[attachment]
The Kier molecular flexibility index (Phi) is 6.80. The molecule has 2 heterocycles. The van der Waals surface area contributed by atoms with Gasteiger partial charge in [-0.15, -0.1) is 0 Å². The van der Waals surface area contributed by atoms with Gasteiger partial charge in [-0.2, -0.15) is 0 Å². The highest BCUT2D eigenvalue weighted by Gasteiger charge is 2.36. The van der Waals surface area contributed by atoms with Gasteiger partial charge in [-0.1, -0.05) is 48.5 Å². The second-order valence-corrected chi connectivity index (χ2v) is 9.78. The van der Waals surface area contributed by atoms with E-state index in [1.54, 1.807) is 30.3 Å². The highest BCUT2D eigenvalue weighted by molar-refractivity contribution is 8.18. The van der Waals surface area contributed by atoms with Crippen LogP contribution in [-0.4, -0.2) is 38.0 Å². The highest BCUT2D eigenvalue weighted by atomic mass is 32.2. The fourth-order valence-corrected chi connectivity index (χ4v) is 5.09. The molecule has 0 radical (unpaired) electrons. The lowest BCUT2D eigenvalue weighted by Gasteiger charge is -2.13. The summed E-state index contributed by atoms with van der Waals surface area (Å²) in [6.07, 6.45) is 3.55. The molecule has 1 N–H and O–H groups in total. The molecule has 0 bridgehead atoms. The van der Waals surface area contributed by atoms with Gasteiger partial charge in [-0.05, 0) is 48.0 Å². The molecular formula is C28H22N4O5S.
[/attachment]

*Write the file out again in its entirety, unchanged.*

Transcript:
The Kier molecular flexibility index (Phi) is 6.80. The molecule has 2 heterocycles. The van der Waals surface area contributed by atoms with Gasteiger partial charge in [-0.15, -0.1) is 0 Å². The van der Waals surface area contributed by atoms with Gasteiger partial charge in [-0.2, -0.15) is 0 Å². The highest BCUT2D eigenvalue weighted by Gasteiger charge is 2.36. The van der Waals surface area contributed by atoms with Gasteiger partial charge in [-0.1, -0.05) is 48.5 Å². The second-order valence-corrected chi connectivity index (χ2v) is 9.78. The van der Waals surface area contributed by atoms with E-state index in [1.54, 1.807) is 30.3 Å². The highest BCUT2D eigenvalue weighted by molar-refractivity contribution is 8.18. The van der Waals surface area contributed by atoms with Crippen LogP contribution in [-0.4, -0.2) is 38.0 Å². The highest BCUT2D eigenvalue weighted by atomic mass is 32.2. The fourth-order valence-corrected chi connectivity index (χ4v) is 5.09. The molecule has 0 radical (unpaired) electrons. The lowest BCUT2D eigenvalue weighted by Gasteiger charge is -2.13. The summed E-state index contributed by atoms with van der Waals surface area (Å²) in [6.07, 6.45) is 3.55. The molecule has 1 N–H and O–H groups in total. The molecule has 0 bridgehead atoms. The van der Waals surface area contributed by atoms with Gasteiger partial charge in [-0.05, 0) is 48.0 Å². The molecular formula is C28H22N4O5S.